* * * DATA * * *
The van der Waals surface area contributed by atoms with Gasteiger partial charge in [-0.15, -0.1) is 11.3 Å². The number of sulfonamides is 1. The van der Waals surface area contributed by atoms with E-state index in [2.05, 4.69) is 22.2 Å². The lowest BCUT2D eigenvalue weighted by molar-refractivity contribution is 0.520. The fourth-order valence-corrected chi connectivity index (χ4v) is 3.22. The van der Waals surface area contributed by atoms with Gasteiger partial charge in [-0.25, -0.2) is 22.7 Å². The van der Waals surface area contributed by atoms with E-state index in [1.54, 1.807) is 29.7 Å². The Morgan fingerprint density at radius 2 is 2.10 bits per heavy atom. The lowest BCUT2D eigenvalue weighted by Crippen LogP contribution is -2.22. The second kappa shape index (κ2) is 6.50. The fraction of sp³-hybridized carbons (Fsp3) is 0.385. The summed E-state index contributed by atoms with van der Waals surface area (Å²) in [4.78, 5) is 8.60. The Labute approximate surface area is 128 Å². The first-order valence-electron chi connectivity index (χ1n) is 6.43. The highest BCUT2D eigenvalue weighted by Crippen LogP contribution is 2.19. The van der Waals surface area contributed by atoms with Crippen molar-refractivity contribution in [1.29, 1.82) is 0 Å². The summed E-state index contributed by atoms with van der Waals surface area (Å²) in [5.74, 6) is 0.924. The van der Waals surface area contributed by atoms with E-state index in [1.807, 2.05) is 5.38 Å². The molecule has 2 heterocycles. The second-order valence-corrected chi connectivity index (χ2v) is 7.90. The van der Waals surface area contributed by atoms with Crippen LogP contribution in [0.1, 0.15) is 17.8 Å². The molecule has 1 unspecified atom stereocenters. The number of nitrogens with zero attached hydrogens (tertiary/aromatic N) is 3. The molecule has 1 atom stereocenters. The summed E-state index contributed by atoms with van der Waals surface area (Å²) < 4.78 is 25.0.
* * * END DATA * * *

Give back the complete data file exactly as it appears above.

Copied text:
The van der Waals surface area contributed by atoms with Gasteiger partial charge in [-0.15, -0.1) is 11.3 Å². The number of sulfonamides is 1. The van der Waals surface area contributed by atoms with E-state index in [2.05, 4.69) is 22.2 Å². The lowest BCUT2D eigenvalue weighted by molar-refractivity contribution is 0.520. The fourth-order valence-corrected chi connectivity index (χ4v) is 3.22. The van der Waals surface area contributed by atoms with Gasteiger partial charge in [-0.25, -0.2) is 22.7 Å². The van der Waals surface area contributed by atoms with E-state index in [1.54, 1.807) is 29.7 Å². The Morgan fingerprint density at radius 2 is 2.10 bits per heavy atom. The lowest BCUT2D eigenvalue weighted by Crippen LogP contribution is -2.22. The second kappa shape index (κ2) is 6.50. The fraction of sp³-hybridized carbons (Fsp3) is 0.385. The summed E-state index contributed by atoms with van der Waals surface area (Å²) in [4.78, 5) is 8.60. The Labute approximate surface area is 128 Å². The first-order valence-electron chi connectivity index (χ1n) is 6.43. The highest BCUT2D eigenvalue weighted by Crippen LogP contribution is 2.19. The van der Waals surface area contributed by atoms with Crippen molar-refractivity contribution in [1.29, 1.82) is 0 Å². The summed E-state index contributed by atoms with van der Waals surface area (Å²) in [5.74, 6) is 0.924. The van der Waals surface area contributed by atoms with E-state index in [1.807, 2.05) is 5.38 Å². The molecule has 2 heterocycles. The second-order valence-corrected chi connectivity index (χ2v) is 7.90. The van der Waals surface area contributed by atoms with Crippen LogP contribution in [0.1, 0.15) is 17.8 Å². The molecule has 1 unspecified atom stereocenters. The number of nitrogens with zero attached hydrogens (tertiary/aromatic N) is 3. The molecule has 1 atom stereocenters. The summed E-state index contributed by atoms with van der Waals surface area (Å²) < 4.78 is 25.0.